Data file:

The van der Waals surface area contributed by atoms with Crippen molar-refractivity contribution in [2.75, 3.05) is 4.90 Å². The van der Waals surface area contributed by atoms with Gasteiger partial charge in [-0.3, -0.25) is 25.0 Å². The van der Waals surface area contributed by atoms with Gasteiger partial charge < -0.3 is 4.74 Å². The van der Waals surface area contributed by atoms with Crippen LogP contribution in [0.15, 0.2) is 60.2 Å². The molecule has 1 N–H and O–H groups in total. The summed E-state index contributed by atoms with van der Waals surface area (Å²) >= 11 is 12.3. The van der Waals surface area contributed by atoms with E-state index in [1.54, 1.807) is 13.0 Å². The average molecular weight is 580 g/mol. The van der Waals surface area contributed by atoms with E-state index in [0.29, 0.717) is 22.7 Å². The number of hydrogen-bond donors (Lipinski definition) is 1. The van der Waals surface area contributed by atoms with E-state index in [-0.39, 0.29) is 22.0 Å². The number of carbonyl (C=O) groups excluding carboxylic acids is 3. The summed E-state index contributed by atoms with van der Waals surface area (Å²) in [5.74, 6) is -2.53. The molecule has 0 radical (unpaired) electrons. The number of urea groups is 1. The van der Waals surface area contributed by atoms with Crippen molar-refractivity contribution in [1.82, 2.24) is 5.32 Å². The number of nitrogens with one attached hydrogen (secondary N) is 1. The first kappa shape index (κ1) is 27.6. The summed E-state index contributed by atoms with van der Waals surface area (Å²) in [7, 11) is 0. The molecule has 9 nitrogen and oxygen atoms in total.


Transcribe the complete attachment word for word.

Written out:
The van der Waals surface area contributed by atoms with Crippen molar-refractivity contribution in [2.75, 3.05) is 4.90 Å². The van der Waals surface area contributed by atoms with Gasteiger partial charge in [-0.3, -0.25) is 25.0 Å². The van der Waals surface area contributed by atoms with Gasteiger partial charge < -0.3 is 4.74 Å². The van der Waals surface area contributed by atoms with Crippen LogP contribution in [0.15, 0.2) is 60.2 Å². The molecule has 1 N–H and O–H groups in total. The summed E-state index contributed by atoms with van der Waals surface area (Å²) >= 11 is 12.3. The van der Waals surface area contributed by atoms with E-state index in [1.54, 1.807) is 13.0 Å². The average molecular weight is 580 g/mol. The van der Waals surface area contributed by atoms with E-state index in [0.29, 0.717) is 22.7 Å². The number of hydrogen-bond donors (Lipinski definition) is 1. The van der Waals surface area contributed by atoms with E-state index in [-0.39, 0.29) is 22.0 Å². The number of carbonyl (C=O) groups excluding carboxylic acids is 3. The summed E-state index contributed by atoms with van der Waals surface area (Å²) in [5.74, 6) is -2.53. The molecule has 0 radical (unpaired) electrons. The number of urea groups is 1. The van der Waals surface area contributed by atoms with Crippen molar-refractivity contribution in [1.82, 2.24) is 5.32 Å². The number of nitrogens with one attached hydrogen (secondary N) is 1. The first kappa shape index (κ1) is 27.6. The summed E-state index contributed by atoms with van der Waals surface area (Å²) in [7, 11) is 0. The molecule has 9 nitrogen and oxygen atoms in total.